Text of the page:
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Extending oil varnish working time.


Dan2
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I have some International Violin Company oil varnish that is a few years old and now seems to tack up very quickly and leaves me no working time.  Also I would like to apply a nice thin layer.  Is there something that I can add to it to extend the working time?  I have some excellent quality cold pressed linseed oil and I have some Gum Turps.  Any suggestions please would be appreciated. Thanks.

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Thanks very much everyone.  Joe, I'm not sure if it has thickened with time.  Possibly a little.  It has a little dried skin on the top.    My wife has kindly offered  lavender oil as per the attached photo.  Is that suitable do you think?   She has been using it to get through my violin making project.

WP_20170829_001.jpg

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10 hours ago, Dan2 said:

Thanks very much everyone.  Joe, I'm not sure if it has thickened with time.  Possibly a little.  It has a little dried skin on the top.    My wife has kindly offered  lavender oil as per the attached photo.  Is that suitable do you think?   She has been using it to get through my violin making project.

WP_20170829_001.jpg

What do you mix that stuff with, or do you drink it neat?

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Thanks very much for that.  I didn't heat the varnish but  I ended up doing three different things and this is the report for what it is worth.  On the scroll I used cold pressed linseed oil.  Working time extended marginally...the varnish was rubbery for a while afterwards.  I used lavender oil for the sides and back and my working time was still not good,  The varnish has dried well but I left brush marks in it.  The top I used gum turpentine and that extended the working time a little better and dried well.  Hopefully fat over lean not compromised.  I'd say my varnish had gone "off" somewhat.

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I've had old cans of this that had even jelled,,,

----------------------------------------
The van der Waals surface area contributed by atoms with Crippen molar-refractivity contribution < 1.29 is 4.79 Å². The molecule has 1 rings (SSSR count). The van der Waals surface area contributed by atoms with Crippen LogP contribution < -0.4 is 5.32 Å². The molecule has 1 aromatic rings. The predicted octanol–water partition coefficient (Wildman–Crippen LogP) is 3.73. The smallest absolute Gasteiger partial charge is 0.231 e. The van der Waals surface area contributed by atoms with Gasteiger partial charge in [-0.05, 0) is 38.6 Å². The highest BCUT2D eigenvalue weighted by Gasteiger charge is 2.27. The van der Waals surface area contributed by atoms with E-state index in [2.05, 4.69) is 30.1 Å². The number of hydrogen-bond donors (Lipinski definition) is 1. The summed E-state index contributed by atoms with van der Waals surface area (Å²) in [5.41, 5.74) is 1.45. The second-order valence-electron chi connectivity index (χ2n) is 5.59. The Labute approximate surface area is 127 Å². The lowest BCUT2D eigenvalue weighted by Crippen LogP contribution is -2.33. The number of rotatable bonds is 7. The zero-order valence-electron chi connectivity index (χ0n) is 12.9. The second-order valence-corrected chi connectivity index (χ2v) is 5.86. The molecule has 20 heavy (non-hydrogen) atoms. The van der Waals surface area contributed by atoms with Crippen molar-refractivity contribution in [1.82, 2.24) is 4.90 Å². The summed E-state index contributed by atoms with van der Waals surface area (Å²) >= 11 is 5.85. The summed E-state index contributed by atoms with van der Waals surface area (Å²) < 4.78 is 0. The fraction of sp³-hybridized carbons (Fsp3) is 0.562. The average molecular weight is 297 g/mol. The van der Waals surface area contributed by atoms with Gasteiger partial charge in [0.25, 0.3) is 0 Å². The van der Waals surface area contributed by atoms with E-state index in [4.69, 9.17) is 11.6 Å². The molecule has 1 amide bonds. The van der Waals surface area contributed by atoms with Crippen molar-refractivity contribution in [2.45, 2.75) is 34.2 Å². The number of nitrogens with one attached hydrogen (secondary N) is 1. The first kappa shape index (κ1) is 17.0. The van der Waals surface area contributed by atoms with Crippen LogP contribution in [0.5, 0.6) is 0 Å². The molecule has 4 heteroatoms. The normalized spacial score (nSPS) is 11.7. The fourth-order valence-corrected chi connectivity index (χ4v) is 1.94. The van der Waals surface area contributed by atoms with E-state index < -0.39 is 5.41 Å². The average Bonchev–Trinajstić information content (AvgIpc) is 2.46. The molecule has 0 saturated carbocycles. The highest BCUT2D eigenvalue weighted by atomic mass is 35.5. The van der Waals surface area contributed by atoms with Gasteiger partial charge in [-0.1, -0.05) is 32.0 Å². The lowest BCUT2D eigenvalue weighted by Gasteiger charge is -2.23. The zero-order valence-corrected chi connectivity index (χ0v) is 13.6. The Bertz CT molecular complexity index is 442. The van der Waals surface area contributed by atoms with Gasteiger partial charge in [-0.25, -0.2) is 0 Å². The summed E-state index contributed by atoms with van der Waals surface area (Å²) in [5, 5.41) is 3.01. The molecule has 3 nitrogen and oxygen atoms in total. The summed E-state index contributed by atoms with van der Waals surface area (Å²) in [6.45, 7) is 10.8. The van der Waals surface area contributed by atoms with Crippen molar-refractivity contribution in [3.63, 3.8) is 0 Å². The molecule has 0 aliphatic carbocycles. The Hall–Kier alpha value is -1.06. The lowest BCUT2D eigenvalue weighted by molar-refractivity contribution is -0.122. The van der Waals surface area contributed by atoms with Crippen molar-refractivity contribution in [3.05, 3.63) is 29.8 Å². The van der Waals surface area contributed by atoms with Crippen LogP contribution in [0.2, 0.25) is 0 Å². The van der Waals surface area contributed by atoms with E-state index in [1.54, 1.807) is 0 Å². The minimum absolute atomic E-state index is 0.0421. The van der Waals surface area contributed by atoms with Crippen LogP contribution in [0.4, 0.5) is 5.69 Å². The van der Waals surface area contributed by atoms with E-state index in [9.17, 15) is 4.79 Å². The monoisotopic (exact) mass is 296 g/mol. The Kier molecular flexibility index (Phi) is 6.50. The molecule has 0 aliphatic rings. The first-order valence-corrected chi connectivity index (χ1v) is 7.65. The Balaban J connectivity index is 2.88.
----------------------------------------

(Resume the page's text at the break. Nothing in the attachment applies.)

Add acetone, shake can, add more, shake can,,

forget it for a year or so,, add acetone,,shake can,,

test rub on wood,,,like french polishing with jello.

Dried really fast and hard, it's still a good varnish and seems to behave like I am used to it behaving.

Though I would not use it for a violin, I have other favorites and this is not it,

It does work to toughen up areas that have a lot of handling, I always use thin coats put on with a stiff brush, very thin and dry then polished with the hand in just a few minutes.

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I have found that the varnish on the top has formed quite noticeable grooves on each of the grain lines.  If you run your finger or nail over the surface it is very obvious.  I wonder if the bridge will sit ok on them?   In the photo you can see a patch where I used very fine sandpaper to try and get rid of them, but  my outer varnish layer is thin and the underneath colour layer got removed unfortunately from the high points.  It feels much flatter but looks bad and now I have no idea how to fix it.  Any ideas please?

WP_20170902_003.jpg

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Hi Jim, thanks so much for your help.  I really am in two minds.  I've shown a couple of people and they have sort of turned their noses up a bit.  It looks unusual.  I wonder how it happened?  My theory is that the solvents (gum turps I put in plus that already in the varnish) have permeated the coatings and raised the grain.  Do you see any trouble with the bridge feet sitting on those ridges if I leave it as is?  I could flatten that area a bit?

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Dan,

There are an almost infinite variety of acceptable textures in violin finishing. In my opinion there is only one which I categorically don't like  and that is a completely smooth high gloss. If the people you are showing your work to are used to furniture or guitars they may not see the beauty in that kind of texture but I think it looks very nice.

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The texture is nice,, you accidentally mastered it!

As far as fixing the varnish problem,,put a little bit of varnish on the rub through with your fingertips, rub it in good and keep wiping it with the palm of your hand til it is feeling sort of dry, long quick strokes with the palm of your hand. When it is thin and smooth and shiny but will stick if you stop,, then do stop. let it dry. If it looks sealed when reflected in the light, then lightly scuff with something similar to 0000 steel wool, I use a very fine 2500 grit fiber pad,,,,, just to barely degloss ,  think like only 2 atoms deep,, not much,, then do the same with any color you might have used or what ever,,then again with final coat. Don't go putting slathers of varnish over it, just barely, in very thin coats,, just touch the tops of the spruce if necessary, and the boo boo will disappear.

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